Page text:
July 28, 2010 10:22AM

‘Contract on America’ Parody Actually Sounds Pretty Good

In an apparent attempt to simultaneously slander the Tea Party movement and preempt some of the themes the Republican Party will run on come Labor Day, the Democratic National Committee is announcing today the “Republican Tea Party Contract on America.” Echoing Newt Gingrich’s 1994 “Contract with America,” the faux manifesto contains the following ten points:

  1. Repeal the Affordable Care Act (Health Care Reform)

  2. Privatize Social Security (or phase it out altogether)
  3. End Medicare as it presently exists
  4. Extend the Bush tax breaks for the wealthy and big oil
  5. Repeal Wall Street Reform
  6. Protect those responsible for the oil spill and future environmental catastrophes
  7. Abolish the Department of Education
  8. Abolish the Department of Energy
  9. Abolish the Environmental Protection Agency
  10. Repeal the 17th Amendment which provides for the direct election of senators

Now, I might quibble with some of the phrasing for both accuracy and PR — e.g., “permanently lower tax rates” rather than provide “breaks” for any particular group; nobody’s talking about protecting BP from liability but the drilling moratorium has spawned riskier practices farther away from the coast — but otherwise this looks pretty good. The Democrats may well have stumbled on a winning platform, the only way they can forestall the massive losses expected this fall!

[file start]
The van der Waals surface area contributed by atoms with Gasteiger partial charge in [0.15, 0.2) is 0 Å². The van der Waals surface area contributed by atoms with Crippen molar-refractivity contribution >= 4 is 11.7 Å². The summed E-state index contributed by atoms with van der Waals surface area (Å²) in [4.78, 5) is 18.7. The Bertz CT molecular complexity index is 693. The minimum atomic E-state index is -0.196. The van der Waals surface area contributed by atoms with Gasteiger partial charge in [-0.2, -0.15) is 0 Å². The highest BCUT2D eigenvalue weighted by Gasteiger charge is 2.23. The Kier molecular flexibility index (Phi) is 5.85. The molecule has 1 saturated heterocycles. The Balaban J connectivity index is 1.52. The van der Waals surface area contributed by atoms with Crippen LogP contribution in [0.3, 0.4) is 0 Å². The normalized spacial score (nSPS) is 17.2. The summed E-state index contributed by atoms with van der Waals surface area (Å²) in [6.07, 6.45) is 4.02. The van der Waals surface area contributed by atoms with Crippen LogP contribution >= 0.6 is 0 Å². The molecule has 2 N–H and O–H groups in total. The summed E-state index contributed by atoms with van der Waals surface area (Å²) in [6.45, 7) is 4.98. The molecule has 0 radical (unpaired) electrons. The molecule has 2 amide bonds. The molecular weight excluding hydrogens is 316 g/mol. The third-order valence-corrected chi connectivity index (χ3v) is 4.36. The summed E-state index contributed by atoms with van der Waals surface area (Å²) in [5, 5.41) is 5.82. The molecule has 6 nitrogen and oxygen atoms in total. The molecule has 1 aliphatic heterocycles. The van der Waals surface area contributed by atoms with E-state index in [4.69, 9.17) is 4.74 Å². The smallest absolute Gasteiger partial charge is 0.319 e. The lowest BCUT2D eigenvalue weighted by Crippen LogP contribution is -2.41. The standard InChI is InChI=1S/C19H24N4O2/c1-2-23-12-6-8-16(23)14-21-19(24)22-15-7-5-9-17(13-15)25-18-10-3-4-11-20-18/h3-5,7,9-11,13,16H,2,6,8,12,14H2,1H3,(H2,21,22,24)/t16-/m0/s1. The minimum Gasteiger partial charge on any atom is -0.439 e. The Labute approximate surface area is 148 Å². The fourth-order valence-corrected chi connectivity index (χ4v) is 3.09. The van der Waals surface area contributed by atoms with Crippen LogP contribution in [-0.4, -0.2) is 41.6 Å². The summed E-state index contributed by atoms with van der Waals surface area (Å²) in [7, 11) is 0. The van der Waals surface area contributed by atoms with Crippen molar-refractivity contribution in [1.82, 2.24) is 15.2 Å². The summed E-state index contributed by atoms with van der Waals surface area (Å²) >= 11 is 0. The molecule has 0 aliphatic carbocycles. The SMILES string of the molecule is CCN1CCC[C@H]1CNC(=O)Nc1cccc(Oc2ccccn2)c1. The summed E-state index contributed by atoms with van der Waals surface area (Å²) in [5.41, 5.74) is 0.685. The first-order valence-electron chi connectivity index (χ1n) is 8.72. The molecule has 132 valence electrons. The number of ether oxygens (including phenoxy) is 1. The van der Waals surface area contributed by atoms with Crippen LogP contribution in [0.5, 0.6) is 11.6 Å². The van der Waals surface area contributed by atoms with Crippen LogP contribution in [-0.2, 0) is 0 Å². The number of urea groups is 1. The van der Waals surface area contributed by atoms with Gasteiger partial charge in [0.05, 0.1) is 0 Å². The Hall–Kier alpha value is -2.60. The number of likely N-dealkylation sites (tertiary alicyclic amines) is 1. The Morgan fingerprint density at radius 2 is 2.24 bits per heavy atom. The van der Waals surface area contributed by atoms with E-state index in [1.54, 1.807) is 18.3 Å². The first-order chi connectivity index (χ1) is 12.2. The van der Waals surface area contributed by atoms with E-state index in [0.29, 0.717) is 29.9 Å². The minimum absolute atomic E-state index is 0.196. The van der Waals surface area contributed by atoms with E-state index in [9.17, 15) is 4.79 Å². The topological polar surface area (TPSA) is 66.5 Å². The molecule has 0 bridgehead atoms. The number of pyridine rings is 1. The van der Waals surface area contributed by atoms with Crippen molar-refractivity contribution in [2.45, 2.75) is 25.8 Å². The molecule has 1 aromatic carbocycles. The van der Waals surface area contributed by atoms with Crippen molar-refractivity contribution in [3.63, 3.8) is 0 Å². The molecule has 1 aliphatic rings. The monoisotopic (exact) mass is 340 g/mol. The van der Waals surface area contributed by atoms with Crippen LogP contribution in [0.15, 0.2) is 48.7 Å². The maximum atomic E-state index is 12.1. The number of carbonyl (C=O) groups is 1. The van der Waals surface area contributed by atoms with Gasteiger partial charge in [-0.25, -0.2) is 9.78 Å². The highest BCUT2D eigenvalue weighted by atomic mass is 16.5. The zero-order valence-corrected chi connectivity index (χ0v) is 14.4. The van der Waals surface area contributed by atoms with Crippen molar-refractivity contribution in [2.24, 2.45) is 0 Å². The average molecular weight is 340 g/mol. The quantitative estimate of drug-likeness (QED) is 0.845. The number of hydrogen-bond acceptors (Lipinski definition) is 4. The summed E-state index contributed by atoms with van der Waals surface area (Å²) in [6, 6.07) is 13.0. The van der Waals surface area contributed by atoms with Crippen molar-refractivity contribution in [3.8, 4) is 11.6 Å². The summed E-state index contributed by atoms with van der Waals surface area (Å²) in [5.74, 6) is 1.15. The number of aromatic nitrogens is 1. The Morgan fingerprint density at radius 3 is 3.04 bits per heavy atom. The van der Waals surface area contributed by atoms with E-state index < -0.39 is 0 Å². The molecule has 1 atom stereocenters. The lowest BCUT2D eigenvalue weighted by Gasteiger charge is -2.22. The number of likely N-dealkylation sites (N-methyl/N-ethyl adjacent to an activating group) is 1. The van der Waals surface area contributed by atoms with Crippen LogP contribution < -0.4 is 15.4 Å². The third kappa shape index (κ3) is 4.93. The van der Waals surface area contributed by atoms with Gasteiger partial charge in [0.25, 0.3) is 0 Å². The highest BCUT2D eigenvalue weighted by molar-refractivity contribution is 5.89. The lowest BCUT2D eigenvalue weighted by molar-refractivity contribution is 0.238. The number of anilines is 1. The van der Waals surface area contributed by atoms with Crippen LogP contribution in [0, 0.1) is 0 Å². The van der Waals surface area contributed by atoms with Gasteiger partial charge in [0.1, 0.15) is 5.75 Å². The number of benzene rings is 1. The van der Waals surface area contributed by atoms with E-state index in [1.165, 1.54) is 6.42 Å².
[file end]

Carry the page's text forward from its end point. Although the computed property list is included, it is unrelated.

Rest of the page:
I mean, sustained majorities of Americans already favor number 1, support for number 5 drops the more people find out what’s in the actual “reform,” and numbers 7 and 8 have been popular ever since the GOP put them in their Reagan‐​era platform (since removed). Again, a lot depends on how you understand each particular item — “end Medicare as it presently exists” could mean anything from nationalizing to privatizing to means‐​testing — but this list is a great start for taking back America from bureaucrats and big‐​government types and restoring lost individual freedoms.

For more ideas, see Cato’s Handbook for Policymakers.